I'm getting a little tired of talking about what we can't know. Let's talk about what we can. "To engage in philosophy," writes Pieper, "means to reflect on the totality of things we encounter, in view of their ultimate reasons."
Better yet, he references a comment made by Whitehead to the effect that "philosophy consists in the simple question, What is it all about?"
Agreed, but how shall we define "it all"? Well, for starters, we won't exclude half -- the most important half -- of the cosmos, which is to say, the experience of the cosmos.
Nor will we even call it "half," because this implies quantity and division where there is and can be none: experience is intrinsically simple, immaterial, and spiritual. It's the first thing we encounter, and some catastrophically influential people say we can never actually leave it.
But if that's true, it's false, so it violates what will be one of our few guiding principles, those principles without which we can't know anything, in this case, the principle of identity (or non-contradiction).
Four or five invulnerable philosophical propositions allow us to make fun of the rest (Dávila).
In short, any version of idealism is an ontological and epistemological nonstarter, for you can't at once deny access to reality and call it truth, let alone THE truth. If that's the case, to hell with truth. Rather, truth is the conformity of the intellect to reality, precisely. If truth is conformity of the intellect to non-being, then lies are true, which is how you end up being a leftist.
Speaking of ontology and epistemology -- or what is and how we can know it -- this is precisely where we begin: with the intelligibility of being: being is, and we can know it, which is as miraculous as that first miracle alluded to above, the miracle of subjectivity.
Once upon a time, at the beginning of the book of the same name, I asked the question -- the same question anyone anywhere anytime must ask -- "Where in the world do we begin?"
Of course we should start our inquiry with the "facts," but what exactly is a fact? Which end is up? In other words, do we start with the objects of thought or the subject who apprehends them? And just what is the relationship between apparently "external" objects and the consciousness that is able to cognize them? Indeed, any fact we consider presupposes a subject who has selected the fact in question out of an infinite sea of possibilities, so any conceivable fact arises simultaneously with a subjective cocreator of that fact, Inevitably we are led to the conclusion that the universe is one substance. But what kind of substance? That seems to be the question.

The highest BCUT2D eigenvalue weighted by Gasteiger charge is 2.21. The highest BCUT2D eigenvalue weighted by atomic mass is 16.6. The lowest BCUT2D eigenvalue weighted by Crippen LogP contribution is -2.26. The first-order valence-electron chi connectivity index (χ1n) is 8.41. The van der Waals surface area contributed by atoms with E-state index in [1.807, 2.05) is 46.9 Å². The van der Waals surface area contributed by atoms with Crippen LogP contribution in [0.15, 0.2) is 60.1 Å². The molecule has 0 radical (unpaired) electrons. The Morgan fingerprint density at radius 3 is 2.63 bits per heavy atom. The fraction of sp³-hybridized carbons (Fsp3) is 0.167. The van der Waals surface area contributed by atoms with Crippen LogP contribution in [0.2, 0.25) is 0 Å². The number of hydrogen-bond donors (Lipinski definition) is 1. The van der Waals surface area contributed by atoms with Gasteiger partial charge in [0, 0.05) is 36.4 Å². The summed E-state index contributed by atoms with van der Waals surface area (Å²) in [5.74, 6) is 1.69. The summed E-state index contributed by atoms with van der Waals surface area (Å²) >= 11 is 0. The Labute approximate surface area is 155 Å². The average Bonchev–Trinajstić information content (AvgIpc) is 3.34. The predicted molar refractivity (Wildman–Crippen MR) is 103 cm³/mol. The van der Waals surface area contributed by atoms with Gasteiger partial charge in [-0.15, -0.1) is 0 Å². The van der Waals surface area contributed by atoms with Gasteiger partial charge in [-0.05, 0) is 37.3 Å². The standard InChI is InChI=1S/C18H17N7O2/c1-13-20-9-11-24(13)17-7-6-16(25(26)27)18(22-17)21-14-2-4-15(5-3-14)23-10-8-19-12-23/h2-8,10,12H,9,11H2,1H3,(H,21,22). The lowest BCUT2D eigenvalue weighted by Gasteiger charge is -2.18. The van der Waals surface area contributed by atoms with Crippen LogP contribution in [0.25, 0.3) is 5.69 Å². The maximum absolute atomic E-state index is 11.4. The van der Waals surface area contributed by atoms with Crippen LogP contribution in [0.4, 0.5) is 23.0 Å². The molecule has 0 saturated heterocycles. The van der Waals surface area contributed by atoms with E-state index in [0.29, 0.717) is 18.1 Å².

Those are all good questions for someone who didn't know what he was talking about and was trying to find out by writing a book. This was also well before I knew anything about Thomism or the perennial philosophy, except in bits and pieces. You could say I was trying to reinvent -- or rediscover -- the cosmos.
Anyway, it turns out that being and knowing are intimately related. This is lucky for us, because otherwise what we know has no necessary relationship to what is, and we are plunged into a world of darkness and tenure. It reminds me of a wise crack by Schuon:
Existentialism has achieved the tour de force or the monstrous contortion of representing the commonest stupidity as intelligence and disguising it as philosophy, and of holding intelligence up to ridicule, that of all intelligent men of all times.
.... [A]nd if it be original to elevate error into truth, vice into virtue and evil into good the same may be said of representing stupidity as intelligence and vice versa.... All down the ages to philosophize was to think; it has been reserved to the twentieth century not to think and to make a philosophy of it.
To claim that knowledge as such could only be relative amounts to saying that human ignorance is absolute.
The question is, why would you want to enclose yourself in a permanent and ineradicable stupidity, and call it philosophy? How is that loving wisdom?
Which is also a fine place to begin: with loving wisdom, even though it sounds sentimental or inexact. But this is where Plato begins and ends -- which is perhaps why Whitehead made the claim that all of western philosophy is but a series of footnotes on him.
To love wisdom embodies a number of implicit claims, i.e., that there is a type of knowledge that surpasses the always-changing appearances, which we can lovingly pursue but never possess.
Not to re-belabor the principle, but I think this even goes to the ontological miscue of Genesis 3, whereby man presumes to possess wisdom instead of being lovingly conformed to it. The Bible tells us that Sophia-Wisdom was there with God before the creation of the world. Therefore, we cannot know it in the usual sense, since we are in time and wisdom is timeless. Nevertheless, we can forge a loving relationship with it, through which various graces flow.
What do you mean, "loving relationship?" Well, this is simultaneously easy and difficult; easy because all you have to do is be disinterested, dispassionate, and egoless, and difficult for the same reasons. Schuon:
The paradox of the human condition is that nothing is so contrary to us as the requirement to transcend ourselves, and nothing so fundamentally ourselves as the essence of this requirement, or the fruit of this transcending.
As my dad often used to tell me, Don't be an idiot. That's also a surprisingly good place to begin.